Classical Notes

Chamber operas look death in the eye at OperaHub

Rebekah Alexander (left) and Erin Anderson are among the cast for OperaHub’s “Facing Down Death,” the pairing of the chamber operas “The Ten-Block Walk’’ and “Socrate.”
Rebekah Alexander (left) and Erin Anderson are among the cast for OperaHub’s “Facing Down Death,” the pairing of the chamber operas “The Ten-Block Walk’’ and “Socrate.”

Those with even a cursory knowledge of operas know that death looms large in many of them. Yet an upcoming program by the innovative company OperaHub called “Facing Down Death” offers a pairing of works that tackle the subject in unusual ways.

First up are excerpts from “The Ten-Block Walk,” a work in progress by local composer Erin Huelskamp and librettist Christie Lee Gibson, OperaHub’s current director. The opera follows an elderly woman, Mrs. Otis, on a walk from her home to a local senior center. Her encounters along the way — with panhandlers, students, a Dunkin’ Donuts worker — bring out her anxieties, about other people, about aging, about death. The second half of the bill is Erik Satie’s “Socrate,” which tells the story of the death of Socrates with music of astonishing placidity. Both works will be done with piano accompaniment.

Gibson, in an e-mail, said that the pieces are linked by being what she called “un-opera operas.” “Socrate” has little conventional plot — Satie labeled it “a symphonic drama in three parts” — and Gibson and Huelskamp sometimes refer to “The Ten-Block Walk” as a “movement-based theater piece for classical singers.” They’re also connected musically, by Huelskamp’s references to some of Satie’s “Gymnopédies” in her score.


But, Gibson pointed out, the pieces also make good foils for each other. “ ‘Socrate’ is centered around a famous, influential old man who was placid in the face of death, who was ready to lay down his political sword at the end of a long life for the good of the State,” she wrote. “ ‘The Ten-Block Walk,’ on the other hand, is about an ordinary, frail old woman who is not done living, whose feelings are strong and passionate, and who is determined to continue the struggle of everyday life.”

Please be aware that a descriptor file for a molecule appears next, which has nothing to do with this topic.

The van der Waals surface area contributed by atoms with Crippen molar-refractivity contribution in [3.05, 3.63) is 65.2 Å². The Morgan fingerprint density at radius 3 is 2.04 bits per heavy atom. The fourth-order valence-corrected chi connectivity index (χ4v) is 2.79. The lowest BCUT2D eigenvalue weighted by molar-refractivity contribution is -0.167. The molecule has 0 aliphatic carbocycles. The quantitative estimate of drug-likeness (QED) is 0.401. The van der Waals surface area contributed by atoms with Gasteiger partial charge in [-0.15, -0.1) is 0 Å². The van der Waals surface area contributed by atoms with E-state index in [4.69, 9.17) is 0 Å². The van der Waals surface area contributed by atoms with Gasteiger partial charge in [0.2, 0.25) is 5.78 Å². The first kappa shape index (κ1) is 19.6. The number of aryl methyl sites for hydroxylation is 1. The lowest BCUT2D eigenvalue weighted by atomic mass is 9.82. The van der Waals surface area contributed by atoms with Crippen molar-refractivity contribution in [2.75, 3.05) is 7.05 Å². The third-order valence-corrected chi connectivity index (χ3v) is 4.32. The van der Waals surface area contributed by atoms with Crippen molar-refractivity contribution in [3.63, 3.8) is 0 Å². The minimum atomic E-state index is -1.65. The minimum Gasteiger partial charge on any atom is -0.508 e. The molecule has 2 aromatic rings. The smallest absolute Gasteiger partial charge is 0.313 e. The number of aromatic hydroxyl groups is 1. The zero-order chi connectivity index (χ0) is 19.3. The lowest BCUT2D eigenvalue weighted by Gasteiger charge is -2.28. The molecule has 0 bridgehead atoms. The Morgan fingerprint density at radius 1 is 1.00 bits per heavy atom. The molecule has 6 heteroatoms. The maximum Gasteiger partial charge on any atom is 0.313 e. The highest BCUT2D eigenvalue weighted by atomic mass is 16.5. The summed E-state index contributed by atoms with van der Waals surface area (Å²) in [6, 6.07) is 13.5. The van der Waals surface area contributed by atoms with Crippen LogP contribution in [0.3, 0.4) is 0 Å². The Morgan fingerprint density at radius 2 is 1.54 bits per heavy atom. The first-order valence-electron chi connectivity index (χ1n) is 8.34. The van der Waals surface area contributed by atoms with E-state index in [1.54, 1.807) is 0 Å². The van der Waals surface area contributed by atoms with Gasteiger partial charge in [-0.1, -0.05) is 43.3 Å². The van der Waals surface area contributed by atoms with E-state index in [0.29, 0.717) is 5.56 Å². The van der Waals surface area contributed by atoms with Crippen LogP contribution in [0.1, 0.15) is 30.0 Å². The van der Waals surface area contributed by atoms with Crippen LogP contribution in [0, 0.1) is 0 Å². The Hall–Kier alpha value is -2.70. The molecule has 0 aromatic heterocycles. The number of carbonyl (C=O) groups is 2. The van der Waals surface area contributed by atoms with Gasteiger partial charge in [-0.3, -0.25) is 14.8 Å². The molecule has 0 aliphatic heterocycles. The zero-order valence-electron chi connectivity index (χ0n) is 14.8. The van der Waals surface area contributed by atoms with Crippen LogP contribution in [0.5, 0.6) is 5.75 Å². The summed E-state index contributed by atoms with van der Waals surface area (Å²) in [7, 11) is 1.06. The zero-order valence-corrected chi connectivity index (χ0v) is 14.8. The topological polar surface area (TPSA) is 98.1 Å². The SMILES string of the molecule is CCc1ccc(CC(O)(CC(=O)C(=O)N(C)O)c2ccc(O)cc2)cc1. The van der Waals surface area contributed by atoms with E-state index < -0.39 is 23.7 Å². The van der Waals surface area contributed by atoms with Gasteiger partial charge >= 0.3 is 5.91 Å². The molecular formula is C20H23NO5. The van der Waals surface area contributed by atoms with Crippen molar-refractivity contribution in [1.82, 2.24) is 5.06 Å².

ASCAP awards

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The Lexington Symphony has won an ASCAP Award for Adventurous Programming from the League of American Orchestras. The awards are presented each year to orchestras whose programs “challenge the audience, build the repertoire, and increase interest in music of our time.”

For the ASCAP awards, orchestras are grouped by budget size, and there are first, second, and third prizes in each group. The Lexington won first prize in its category for a project called “Three for the 300th,” for which it commissioned three new works to commemorate the Town of Lexington’s 300th anniversary. The three pieces — “Dissolving Bands” by Sky Macklay, “Fortune, Fate, and the Fool” by Michael Gandolfi, and Symphony No. 2, “Freedom,” by Lexingtonian John Tarrh — were premiered during the 2012-13 season. Earlier this year, Macklay was awarded a Morton Gould Young Composers Award for “Dissolving Bands.” According to the orchestra, programs from each of the premiere concerts were included in a time capsule that has been buried in Lexington “for future generations to discover anew.”

Two other Boston-area orchestras won ASCAP awards: the Boston Modern Orchestra won second prize and the New England Philharmonic third prize in their respective groups. The awards were presented earlier this week in St. Louis, at the League’s annual meeting.

Lexington symphony/FILE 2010
Composer Sky Macklay (left, with music director Jonathan McPhee) and the Lexington Symphony, won an ASCAP award.

Tomsic cancels

Dubravka Tomsic, the esteemed Slovenian pianist, has withdrawn from her June 30 recital at the Rockport Chamber Music Festival due to inflammation in her right hand. Joyce Yang, who recently performed at Rockport with the Jupiter String Quartet, will replace Tomsic. Yang’s program includes two sonatas by Scarlatti, two works by American composer Sebastian Currier, Schumann’s “Fantasiestücke,” three arrangements of Rachmaninoff works by pianist Earl Wild, and Rachmaninoff’s Second Piano Sonata.


New leadership for YPO


New England Conservatory has announced new leadership for its Youth Philharmonic Orchestra. David Loebel, NEC’s associate director of orchestras, will be the music director of the YPO, the most advanced orchestra in the conservatory’s preparatory school.

Hugh Wolff, director of orchestras at NEC, will be its resident conductor. The two will divide the orchestra’s three Jordan Hall concerts in the upcoming season between them. The appointments take effect in September.

The YPO was led by Benjamin Zander until January 2012.

David Weininger can be reached at